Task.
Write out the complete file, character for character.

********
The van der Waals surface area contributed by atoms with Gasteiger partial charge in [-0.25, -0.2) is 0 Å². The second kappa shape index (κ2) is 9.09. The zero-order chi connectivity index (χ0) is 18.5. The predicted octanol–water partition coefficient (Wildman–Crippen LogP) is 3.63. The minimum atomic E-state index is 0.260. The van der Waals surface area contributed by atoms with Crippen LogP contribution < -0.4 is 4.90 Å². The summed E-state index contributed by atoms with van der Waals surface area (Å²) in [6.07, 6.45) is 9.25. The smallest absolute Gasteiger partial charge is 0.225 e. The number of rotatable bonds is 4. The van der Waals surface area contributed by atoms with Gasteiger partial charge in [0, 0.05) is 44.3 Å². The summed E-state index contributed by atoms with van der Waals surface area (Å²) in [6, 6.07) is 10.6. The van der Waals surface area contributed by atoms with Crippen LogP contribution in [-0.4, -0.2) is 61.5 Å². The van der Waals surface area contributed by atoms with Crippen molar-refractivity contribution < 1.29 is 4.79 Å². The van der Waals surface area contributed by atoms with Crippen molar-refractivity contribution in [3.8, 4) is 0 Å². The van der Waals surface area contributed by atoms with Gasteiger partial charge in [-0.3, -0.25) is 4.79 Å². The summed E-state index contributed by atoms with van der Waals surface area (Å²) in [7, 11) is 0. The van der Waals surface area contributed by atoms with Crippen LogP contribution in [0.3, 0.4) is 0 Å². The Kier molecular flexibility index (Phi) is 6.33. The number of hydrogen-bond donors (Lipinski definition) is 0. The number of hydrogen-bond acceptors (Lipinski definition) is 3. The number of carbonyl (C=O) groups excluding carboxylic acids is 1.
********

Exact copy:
The van der Waals surface area contributed by atoms with Gasteiger partial charge in [-0.25, -0.2) is 0 Å². The second kappa shape index (κ2) is 9.09. The zero-order chi connectivity index (χ0) is 18.5. The predicted octanol–water partition coefficient (Wildman–Crippen LogP) is 3.63. The minimum atomic E-state index is 0.260. The van der Waals surface area contributed by atoms with Crippen LogP contribution < -0.4 is 4.90 Å². The summed E-state index contributed by atoms with van der Waals surface area (Å²) in [6.07, 6.45) is 9.25. The smallest absolute Gasteiger partial charge is 0.225 e. The number of rotatable bonds is 4. The van der Waals surface area contributed by atoms with Gasteiger partial charge in [0, 0.05) is 44.3 Å². The summed E-state index contributed by atoms with van der Waals surface area (Å²) in [6, 6.07) is 10.6. The van der Waals surface area contributed by atoms with Crippen LogP contribution in [-0.4, -0.2) is 61.5 Å². The van der Waals surface area contributed by atoms with Crippen molar-refractivity contribution < 1.29 is 4.79 Å². The van der Waals surface area contributed by atoms with Crippen molar-refractivity contribution in [3.8, 4) is 0 Å². The van der Waals surface area contributed by atoms with Gasteiger partial charge in [-0.3, -0.25) is 4.79 Å². The summed E-state index contributed by atoms with van der Waals surface area (Å²) in [7, 11) is 0. The van der Waals surface area contributed by atoms with Crippen LogP contribution in [0.3, 0.4) is 0 Å². The Kier molecular flexibility index (Phi) is 6.33. The number of hydrogen-bond donors (Lipinski definition) is 0. The number of hydrogen-bond acceptors (Lipinski definition) is 3. The number of carbonyl (C=O) groups excluding carboxylic acids is 1.